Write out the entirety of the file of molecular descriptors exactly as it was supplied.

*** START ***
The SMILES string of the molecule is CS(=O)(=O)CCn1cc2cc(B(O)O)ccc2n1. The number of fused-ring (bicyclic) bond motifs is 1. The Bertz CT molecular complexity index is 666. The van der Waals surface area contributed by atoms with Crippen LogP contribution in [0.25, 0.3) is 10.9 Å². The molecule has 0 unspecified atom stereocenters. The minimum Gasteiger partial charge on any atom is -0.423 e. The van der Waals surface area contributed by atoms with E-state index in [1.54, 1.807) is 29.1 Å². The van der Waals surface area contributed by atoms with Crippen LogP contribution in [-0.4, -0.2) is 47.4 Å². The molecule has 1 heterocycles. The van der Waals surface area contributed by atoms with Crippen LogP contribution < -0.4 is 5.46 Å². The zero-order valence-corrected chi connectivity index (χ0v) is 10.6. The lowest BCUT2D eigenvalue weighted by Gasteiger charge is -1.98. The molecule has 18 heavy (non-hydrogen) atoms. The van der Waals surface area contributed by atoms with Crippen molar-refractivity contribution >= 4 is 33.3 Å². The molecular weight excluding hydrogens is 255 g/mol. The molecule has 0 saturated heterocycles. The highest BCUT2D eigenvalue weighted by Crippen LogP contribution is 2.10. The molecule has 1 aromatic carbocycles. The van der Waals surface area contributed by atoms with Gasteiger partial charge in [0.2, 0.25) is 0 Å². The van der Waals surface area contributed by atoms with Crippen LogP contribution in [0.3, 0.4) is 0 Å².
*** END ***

The SMILES string of the molecule is CS(=O)(=O)CCn1cc2cc(B(O)O)ccc2n1. The number of fused-ring (bicyclic) bond motifs is 1. The Bertz CT molecular complexity index is 666. The van der Waals surface area contributed by atoms with Crippen LogP contribution in [0.25, 0.3) is 10.9 Å². The molecule has 0 unspecified atom stereocenters. The minimum Gasteiger partial charge on any atom is -0.423 e. The van der Waals surface area contributed by atoms with E-state index in [1.54, 1.807) is 29.1 Å². The van der Waals surface area contributed by atoms with Crippen LogP contribution in [-0.4, -0.2) is 47.4 Å². The molecule has 1 heterocycles. The van der Waals surface area contributed by atoms with Crippen LogP contribution < -0.4 is 5.46 Å². The zero-order valence-corrected chi connectivity index (χ0v) is 10.6. The lowest BCUT2D eigenvalue weighted by Gasteiger charge is -1.98. The molecule has 18 heavy (non-hydrogen) atoms. The van der Waals surface area contributed by atoms with Crippen molar-refractivity contribution >= 4 is 33.3 Å². The molecular weight excluding hydrogens is 255 g/mol. The molecule has 0 saturated heterocycles. The highest BCUT2D eigenvalue weighted by Crippen LogP contribution is 2.10. The molecule has 1 aromatic carbocycles. The van der Waals surface area contributed by atoms with Gasteiger partial charge in [0.2, 0.25) is 0 Å². The van der Waals surface area contributed by atoms with Crippen LogP contribution in [0.3, 0.4) is 0 Å².